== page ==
Electron Microscopy Center

  • The staff of the W. M. Keck Electron Microscopy Center at UMass Amherst with the JEOL 2200fs field emission – energy-filtered transmission electron microscope and its control station. From left are Alexander E. Ribbe, director of the center, and senior electron microscopists Dale A. Callaham and Louis E. Raboin.
  • This high resolution scanning electron microscope image of a carbon nanotube mesh was taken with the FEI Magellan 400 HR-SEM. The smallest detectable diameter is 2 nm. 1 nm (nanometer) is a billionth of a meter.
  • This is the control station for the JEOL 2200fs field emission – energy-filtered transmission electron microscope.
  • Powering the UMass Amherst electron microscopy center are the JEOL 2200fs field emission – energy-filtered transmission electron microscope, left, and the FEI Magellan 400 ultra-high-resolution scanning electron microscope.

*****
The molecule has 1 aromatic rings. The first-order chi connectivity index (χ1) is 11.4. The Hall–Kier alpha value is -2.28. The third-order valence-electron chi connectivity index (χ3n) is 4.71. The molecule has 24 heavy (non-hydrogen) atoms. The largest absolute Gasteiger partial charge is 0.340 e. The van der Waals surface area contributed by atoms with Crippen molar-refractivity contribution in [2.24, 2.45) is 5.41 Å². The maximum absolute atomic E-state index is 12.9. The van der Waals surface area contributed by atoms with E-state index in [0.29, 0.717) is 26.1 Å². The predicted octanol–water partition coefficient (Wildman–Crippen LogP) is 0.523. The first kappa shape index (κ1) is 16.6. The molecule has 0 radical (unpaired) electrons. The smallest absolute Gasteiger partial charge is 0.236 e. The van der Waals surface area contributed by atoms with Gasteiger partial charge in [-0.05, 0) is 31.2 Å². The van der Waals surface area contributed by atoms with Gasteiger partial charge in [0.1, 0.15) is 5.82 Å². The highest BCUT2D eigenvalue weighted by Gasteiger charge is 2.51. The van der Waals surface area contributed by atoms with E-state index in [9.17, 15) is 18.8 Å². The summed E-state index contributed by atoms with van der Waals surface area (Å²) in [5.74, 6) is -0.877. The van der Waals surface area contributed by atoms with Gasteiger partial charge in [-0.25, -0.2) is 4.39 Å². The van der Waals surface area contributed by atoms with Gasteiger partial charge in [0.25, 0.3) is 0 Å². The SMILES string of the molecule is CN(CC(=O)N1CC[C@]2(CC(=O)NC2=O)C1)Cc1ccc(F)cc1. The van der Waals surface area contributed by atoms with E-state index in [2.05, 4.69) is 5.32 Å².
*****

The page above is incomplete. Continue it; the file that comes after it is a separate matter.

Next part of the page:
• This is a high angle annular dark field image (HAADF) image of a polymer loaded with cadmium-selenide and iron-oxide nanoparticles taken with the scanning transmission detector in the FEI Magellan 400 high resolution scanning electron microscope. The length of structure is about 500 nm.
  • This box is part of the control station for the JEOL 2200fs electron microscope.
  • This high-resolution gold lattice image at 1 million times magnification was acquired with the new JEOL 2200FS being installed at the UMass Amherst electron microscopy center. Inset in the image is a calculated diffraction pattern (Fourier Transform) of the picture demonstrating up to 0.1 nm lattice resolution.
  • This is an Oxford X-Max 80T energy dispersive X-ray spectrometer. Both electron microscopes at the UMass center have a version of this.

    The W.M. Keck Electron Microscopy Center at the University of Massachusetts Amherst is consolidating two sophisticated electron microscopes and a team of expert operators to provide centralized services for all departments on campus.